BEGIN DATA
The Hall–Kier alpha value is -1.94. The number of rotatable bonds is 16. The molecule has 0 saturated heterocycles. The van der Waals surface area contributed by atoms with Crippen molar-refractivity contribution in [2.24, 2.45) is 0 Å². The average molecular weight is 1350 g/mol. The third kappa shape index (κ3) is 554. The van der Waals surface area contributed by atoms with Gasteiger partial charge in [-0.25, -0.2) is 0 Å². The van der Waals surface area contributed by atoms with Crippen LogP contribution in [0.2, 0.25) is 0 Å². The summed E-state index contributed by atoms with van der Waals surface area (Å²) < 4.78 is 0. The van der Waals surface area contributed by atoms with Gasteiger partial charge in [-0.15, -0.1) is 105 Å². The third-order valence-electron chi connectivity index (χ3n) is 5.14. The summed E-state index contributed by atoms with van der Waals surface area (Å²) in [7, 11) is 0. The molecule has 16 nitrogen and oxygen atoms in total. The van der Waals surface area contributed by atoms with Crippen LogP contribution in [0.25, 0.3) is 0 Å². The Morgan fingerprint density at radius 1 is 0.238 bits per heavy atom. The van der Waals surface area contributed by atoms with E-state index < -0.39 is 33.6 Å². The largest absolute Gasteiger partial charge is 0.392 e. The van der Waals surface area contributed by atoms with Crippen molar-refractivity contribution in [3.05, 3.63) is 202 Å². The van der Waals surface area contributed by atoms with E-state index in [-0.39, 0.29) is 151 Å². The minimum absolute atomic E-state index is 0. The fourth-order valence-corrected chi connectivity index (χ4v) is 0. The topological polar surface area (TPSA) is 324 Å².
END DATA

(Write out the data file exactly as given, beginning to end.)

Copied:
The Hall–Kier alpha value is -1.94. The number of rotatable bonds is 16. The molecule has 0 saturated heterocycles. The van der Waals surface area contributed by atoms with Crippen molar-refractivity contribution in [2.24, 2.45) is 0 Å². The average molecular weight is 1350 g/mol. The third kappa shape index (κ3) is 554. The van der Waals surface area contributed by atoms with Gasteiger partial charge in [-0.25, -0.2) is 0 Å². The van der Waals surface area contributed by atoms with Crippen LogP contribution in [0.2, 0.25) is 0 Å². The summed E-state index contributed by atoms with van der Waals surface area (Å²) < 4.78 is 0. The van der Waals surface area contributed by atoms with Gasteiger partial charge in [-0.15, -0.1) is 105 Å². The third-order valence-electron chi connectivity index (χ3n) is 5.14. The summed E-state index contributed by atoms with van der Waals surface area (Å²) in [7, 11) is 0. The molecule has 16 nitrogen and oxygen atoms in total. The van der Waals surface area contributed by atoms with Crippen LogP contribution in [0.25, 0.3) is 0 Å². The Morgan fingerprint density at radius 1 is 0.238 bits per heavy atom. The van der Waals surface area contributed by atoms with E-state index < -0.39 is 33.6 Å². The largest absolute Gasteiger partial charge is 0.392 e. The van der Waals surface area contributed by atoms with Crippen molar-refractivity contribution in [3.05, 3.63) is 202 Å². The van der Waals surface area contributed by atoms with E-state index in [-0.39, 0.29) is 151 Å². The minimum absolute atomic E-state index is 0. The fourth-order valence-corrected chi connectivity index (χ4v) is 0. The topological polar surface area (TPSA) is 324 Å².